The discovery by the Large Area Telescope on-board the Fermi satellite of variable gamma-ray emission from radio-loud narrow-line Seyfert 1 galaxies (NLSy1) revealed the presence of an emerging third class of AGN with powerful relativistic jets. Considering that NLSy1 are usually hosted in late-type galaxies with relatively small BH masses, this finding opened new challenging questions about the nature, disc/jet connection, high-energy emission mechanisms and formation of powerful relativistic jets in these objects.
Multi-wavelength observational properties of gamma-ray-emitting NLSy1 are similar to those seen in blazars. The X-ray emission is one of the most intriguing aspects. The X-ray spectra of these sources are completely dominated by the jet emission above 2 keV, while good-quality X-ray spectra show below 2 keV a significant contribution from the accretion flow, such as the soft X-ray excess, making them different from typical blazars. There are also increasing evidence that gamma-ray-emitting NLSy1, unlike radio-quiet NLSy1, are hosted in elliptical galaxies. Moreover, estimates of the BH mass obtained with different techniques (accretion disc model fitting, optical spectro-polarimetry, IR bulge luminosity) are larger than the virial masses for the gamma-ray-emitting NLSy1. These results are confirming that a massive SMBH is a key ingredient for developing powerful relativistic jets and among the radio-loud NLSy1 only those hosted in massive elliptical galaxies are able to produce these structures.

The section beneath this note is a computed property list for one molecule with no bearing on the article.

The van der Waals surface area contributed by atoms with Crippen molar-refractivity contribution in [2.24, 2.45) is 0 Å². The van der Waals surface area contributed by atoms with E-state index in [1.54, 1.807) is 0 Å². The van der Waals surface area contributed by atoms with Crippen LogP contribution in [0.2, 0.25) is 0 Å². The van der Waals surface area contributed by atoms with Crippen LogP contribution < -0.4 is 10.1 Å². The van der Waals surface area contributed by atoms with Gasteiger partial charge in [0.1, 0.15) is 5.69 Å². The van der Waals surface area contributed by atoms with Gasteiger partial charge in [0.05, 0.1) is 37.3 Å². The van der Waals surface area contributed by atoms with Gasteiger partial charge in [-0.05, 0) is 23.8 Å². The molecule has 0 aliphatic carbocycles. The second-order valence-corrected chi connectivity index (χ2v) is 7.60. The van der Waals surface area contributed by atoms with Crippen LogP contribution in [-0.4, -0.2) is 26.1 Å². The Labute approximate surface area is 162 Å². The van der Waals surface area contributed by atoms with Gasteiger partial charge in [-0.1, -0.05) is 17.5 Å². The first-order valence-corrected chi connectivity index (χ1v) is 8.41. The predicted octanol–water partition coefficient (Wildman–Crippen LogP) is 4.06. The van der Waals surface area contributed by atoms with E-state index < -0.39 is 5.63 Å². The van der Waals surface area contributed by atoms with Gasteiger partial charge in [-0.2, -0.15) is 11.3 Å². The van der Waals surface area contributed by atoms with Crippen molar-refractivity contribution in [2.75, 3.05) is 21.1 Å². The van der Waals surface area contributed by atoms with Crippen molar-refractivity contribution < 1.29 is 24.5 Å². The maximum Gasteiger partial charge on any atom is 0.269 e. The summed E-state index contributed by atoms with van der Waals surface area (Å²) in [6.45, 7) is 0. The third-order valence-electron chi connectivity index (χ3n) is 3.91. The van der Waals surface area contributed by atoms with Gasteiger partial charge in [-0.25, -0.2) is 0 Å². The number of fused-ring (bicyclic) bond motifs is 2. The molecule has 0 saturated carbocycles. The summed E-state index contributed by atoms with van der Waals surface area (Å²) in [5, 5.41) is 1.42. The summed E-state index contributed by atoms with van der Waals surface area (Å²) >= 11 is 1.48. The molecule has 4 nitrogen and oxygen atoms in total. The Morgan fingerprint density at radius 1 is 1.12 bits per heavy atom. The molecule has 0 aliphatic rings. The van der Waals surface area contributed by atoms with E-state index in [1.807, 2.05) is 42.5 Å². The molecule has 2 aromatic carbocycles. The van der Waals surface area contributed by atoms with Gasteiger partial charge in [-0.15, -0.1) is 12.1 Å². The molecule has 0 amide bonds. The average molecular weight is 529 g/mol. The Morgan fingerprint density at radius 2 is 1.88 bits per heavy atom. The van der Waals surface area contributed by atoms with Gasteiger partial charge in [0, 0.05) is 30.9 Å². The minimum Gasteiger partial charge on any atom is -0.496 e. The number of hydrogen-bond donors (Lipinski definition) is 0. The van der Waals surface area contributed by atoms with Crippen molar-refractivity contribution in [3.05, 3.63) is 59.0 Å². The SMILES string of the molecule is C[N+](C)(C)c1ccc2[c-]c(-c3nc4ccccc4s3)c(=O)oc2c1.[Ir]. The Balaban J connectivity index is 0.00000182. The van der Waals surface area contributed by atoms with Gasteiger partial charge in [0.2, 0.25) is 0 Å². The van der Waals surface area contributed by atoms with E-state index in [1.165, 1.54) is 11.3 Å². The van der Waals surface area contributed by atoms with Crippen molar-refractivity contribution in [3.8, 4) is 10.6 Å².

In this talk, we show new results on radio-to-gamma-ray observational properties, jet collimation, host galaxy, BH mass estimation of gamma-ray-emitting NLSy1, and discuss jet physics and accretion process of these sources.